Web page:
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    When historians are asked to pick a point in history when Western civilization was transformed and guided down the path to modernity, most of them point to the Renaissance. Indeed, the period revolutionized art, philosophy, religion, sciences, and math, with individuals like Galileo, Leonardo, Michelangelo, Raphael, Dante, and Petrarch bridging the past and modern society.

    The Renaissance also spawned the use of the label “Renaissance Man” to describe a person who is extremely talented in multiple fields, most notably Leonardo da Vinci, who found time to be a painter, sculptor, architect, musician, scientist, mathematician, engineer, inventor, anatomist, geologist, cartographer, botanist, and writer.

    However, while the Renaissance is remembered mostly for art and advances in philosophy and thinking, it’s often overlooked that the era was also a transitional period in the history of warfare. The Middle Ages have long been remembered for armored knights battling on horseback and armies of men trying to breach the walls of formidable castles, but what is generally forgotten is that medieval warfare was constantly adapting to the times as leaders adopted new techniques and technology, and common infantry became increasingly important throughout the period.

    Meanwhile, political and technological progress led to continuous change of tactics and equipment. Cavalry became ascendant, only to be later replaced by infantry as their weapons improved, and by the end of the period, warfare was radically changing, thanks to the rise of gunpowder weapons such as the handgonne and the bombard.

    Artillery and handgonnes had been known since the early 14th century, but only became effective near the end of the 15th century, when they were the final factor in the infantry revolution and began to change warfare forever. By the middle of the 15th century, artillery was knocking down castle walls that had stood for generations. Infantry also proved their worth with powerful longbows and tight formations of polearms upsetting the long dominance of mounted, heavily armored knights, and handheld firearms threatened to make armor obsolete. New types of warriors were developed, and new tactics had to take the emerging era of black powder weapons into account, ushering in a time of great change in military strategy, tactics, and technology.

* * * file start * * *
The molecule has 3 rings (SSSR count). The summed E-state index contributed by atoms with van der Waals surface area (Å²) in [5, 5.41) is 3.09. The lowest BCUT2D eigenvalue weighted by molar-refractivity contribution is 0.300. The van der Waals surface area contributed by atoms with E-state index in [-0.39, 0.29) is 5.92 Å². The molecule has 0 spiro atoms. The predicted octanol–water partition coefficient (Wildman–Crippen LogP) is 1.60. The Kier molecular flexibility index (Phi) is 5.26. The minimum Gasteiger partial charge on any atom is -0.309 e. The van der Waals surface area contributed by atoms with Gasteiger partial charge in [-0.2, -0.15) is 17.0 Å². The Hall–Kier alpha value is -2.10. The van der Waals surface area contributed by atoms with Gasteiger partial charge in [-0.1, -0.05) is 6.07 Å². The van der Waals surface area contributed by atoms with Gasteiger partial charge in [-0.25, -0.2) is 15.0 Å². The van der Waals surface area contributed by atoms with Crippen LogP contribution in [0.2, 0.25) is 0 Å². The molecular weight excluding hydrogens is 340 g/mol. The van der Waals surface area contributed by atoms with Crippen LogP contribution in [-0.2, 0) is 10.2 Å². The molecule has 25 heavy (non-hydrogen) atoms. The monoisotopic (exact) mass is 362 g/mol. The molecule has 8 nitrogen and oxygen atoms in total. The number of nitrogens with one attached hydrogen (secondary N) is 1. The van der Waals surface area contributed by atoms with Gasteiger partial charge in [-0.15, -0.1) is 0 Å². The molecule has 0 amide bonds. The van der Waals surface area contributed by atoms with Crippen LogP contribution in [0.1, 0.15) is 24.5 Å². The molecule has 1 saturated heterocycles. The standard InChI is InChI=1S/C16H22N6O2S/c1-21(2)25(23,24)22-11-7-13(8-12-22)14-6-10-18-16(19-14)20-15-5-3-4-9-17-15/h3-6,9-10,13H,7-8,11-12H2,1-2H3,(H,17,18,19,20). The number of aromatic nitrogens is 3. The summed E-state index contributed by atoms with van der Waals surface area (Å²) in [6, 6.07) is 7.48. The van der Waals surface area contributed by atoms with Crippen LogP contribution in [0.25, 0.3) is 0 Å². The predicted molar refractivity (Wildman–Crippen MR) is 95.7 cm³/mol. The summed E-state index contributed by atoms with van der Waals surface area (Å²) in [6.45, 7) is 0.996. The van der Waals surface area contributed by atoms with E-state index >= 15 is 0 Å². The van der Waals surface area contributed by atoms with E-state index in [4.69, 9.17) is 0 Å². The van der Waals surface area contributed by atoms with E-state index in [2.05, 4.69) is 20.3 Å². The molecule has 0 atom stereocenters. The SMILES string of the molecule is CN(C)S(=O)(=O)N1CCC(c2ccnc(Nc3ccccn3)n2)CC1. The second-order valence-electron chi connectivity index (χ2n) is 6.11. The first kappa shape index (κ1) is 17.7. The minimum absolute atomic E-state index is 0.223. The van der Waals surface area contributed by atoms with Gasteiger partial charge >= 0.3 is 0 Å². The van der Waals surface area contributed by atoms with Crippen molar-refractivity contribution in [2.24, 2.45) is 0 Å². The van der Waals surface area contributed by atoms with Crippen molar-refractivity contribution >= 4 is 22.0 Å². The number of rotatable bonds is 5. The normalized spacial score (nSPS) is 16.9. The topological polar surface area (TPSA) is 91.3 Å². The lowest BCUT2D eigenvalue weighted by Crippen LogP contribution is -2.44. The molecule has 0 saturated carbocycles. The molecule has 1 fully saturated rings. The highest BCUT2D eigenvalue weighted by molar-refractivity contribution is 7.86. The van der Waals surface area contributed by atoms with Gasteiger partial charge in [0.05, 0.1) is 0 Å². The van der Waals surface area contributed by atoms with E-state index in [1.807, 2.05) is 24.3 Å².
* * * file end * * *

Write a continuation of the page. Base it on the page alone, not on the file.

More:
The Middle Ages witnessed almost constant warfare in Europe, so mercenaries were a constant on the battlefield, but the 15th century also saw the rise of mercenary usage by the increasingly wealthy aristocracy. One of the finest groups of mercenaries were the Landsknechts from central and northern Europe. The term means “servant of the country”, and they mostly served the Holy Roman Empire, first under Emperor Maximilian I (r. 1508-1519) and then under his successors.

    The Landsknechts (German: Landsknechte) were masters of the battlefield, adept at pike, sword, and dead shots with the crude matchlocks of the day. The only mercenaries rivaling them were the famous Swiss, who they hated and often fought bitterly. The Landsknechts were as famous for their flamboyant costumes as much as their prowess on the battlefield, and they became symbols of rebellion and freedom in early modern Europe, even as they fought in service of Europe’s largest empire.

    The Landsknechts: The History and Legacy of the German Mercenaries Who Fought for the Holy Roman Empire examines the events that led to the rise of the mercenaries, what their lives and battles were like, and their impact.

    ©2020 Charles River Editors (P)2020 Charles River Editors

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